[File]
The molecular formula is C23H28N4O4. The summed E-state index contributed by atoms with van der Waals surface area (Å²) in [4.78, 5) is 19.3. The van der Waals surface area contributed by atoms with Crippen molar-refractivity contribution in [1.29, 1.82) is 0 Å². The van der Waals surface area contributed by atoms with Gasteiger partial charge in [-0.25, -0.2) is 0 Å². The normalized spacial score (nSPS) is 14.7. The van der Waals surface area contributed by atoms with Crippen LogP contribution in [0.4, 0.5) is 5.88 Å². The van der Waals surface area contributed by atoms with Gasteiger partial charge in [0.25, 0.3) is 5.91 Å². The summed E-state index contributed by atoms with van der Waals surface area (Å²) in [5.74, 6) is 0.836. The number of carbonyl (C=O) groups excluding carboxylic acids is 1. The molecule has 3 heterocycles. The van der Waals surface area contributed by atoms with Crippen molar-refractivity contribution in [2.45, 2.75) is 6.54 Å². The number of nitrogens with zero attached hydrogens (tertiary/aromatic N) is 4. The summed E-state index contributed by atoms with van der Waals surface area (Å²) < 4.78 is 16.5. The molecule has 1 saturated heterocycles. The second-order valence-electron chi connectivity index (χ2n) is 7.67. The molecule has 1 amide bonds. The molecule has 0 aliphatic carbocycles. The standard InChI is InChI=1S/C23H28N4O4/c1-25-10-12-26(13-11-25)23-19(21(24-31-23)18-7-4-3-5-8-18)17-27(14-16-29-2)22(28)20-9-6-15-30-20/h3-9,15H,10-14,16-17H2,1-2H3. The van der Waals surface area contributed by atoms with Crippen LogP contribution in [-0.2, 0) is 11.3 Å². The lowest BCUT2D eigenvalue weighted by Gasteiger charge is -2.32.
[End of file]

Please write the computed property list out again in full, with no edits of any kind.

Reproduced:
The molecular formula is C23H28N4O4. The summed E-state index contributed by atoms with van der Waals surface area (Å²) in [4.78, 5) is 19.3. The van der Waals surface area contributed by atoms with Crippen molar-refractivity contribution in [1.29, 1.82) is 0 Å². The van der Waals surface area contributed by atoms with Gasteiger partial charge in [-0.25, -0.2) is 0 Å². The normalized spacial score (nSPS) is 14.7. The van der Waals surface area contributed by atoms with Crippen LogP contribution in [0.4, 0.5) is 5.88 Å². The van der Waals surface area contributed by atoms with Gasteiger partial charge in [0.25, 0.3) is 5.91 Å². The summed E-state index contributed by atoms with van der Waals surface area (Å²) in [5.74, 6) is 0.836. The number of carbonyl (C=O) groups excluding carboxylic acids is 1. The molecule has 3 heterocycles. The van der Waals surface area contributed by atoms with Crippen molar-refractivity contribution in [2.45, 2.75) is 6.54 Å². The number of nitrogens with zero attached hydrogens (tertiary/aromatic N) is 4. The summed E-state index contributed by atoms with van der Waals surface area (Å²) < 4.78 is 16.5. The molecule has 1 saturated heterocycles. The second-order valence-electron chi connectivity index (χ2n) is 7.67. The molecule has 1 amide bonds. The molecule has 0 aliphatic carbocycles. The standard InChI is InChI=1S/C23H28N4O4/c1-25-10-12-26(13-11-25)23-19(21(24-31-23)18-7-4-3-5-8-18)17-27(14-16-29-2)22(28)20-9-6-15-30-20/h3-9,15H,10-14,16-17H2,1-2H3. The van der Waals surface area contributed by atoms with Crippen LogP contribution in [-0.2, 0) is 11.3 Å². The lowest BCUT2D eigenvalue weighted by Gasteiger charge is -2.32.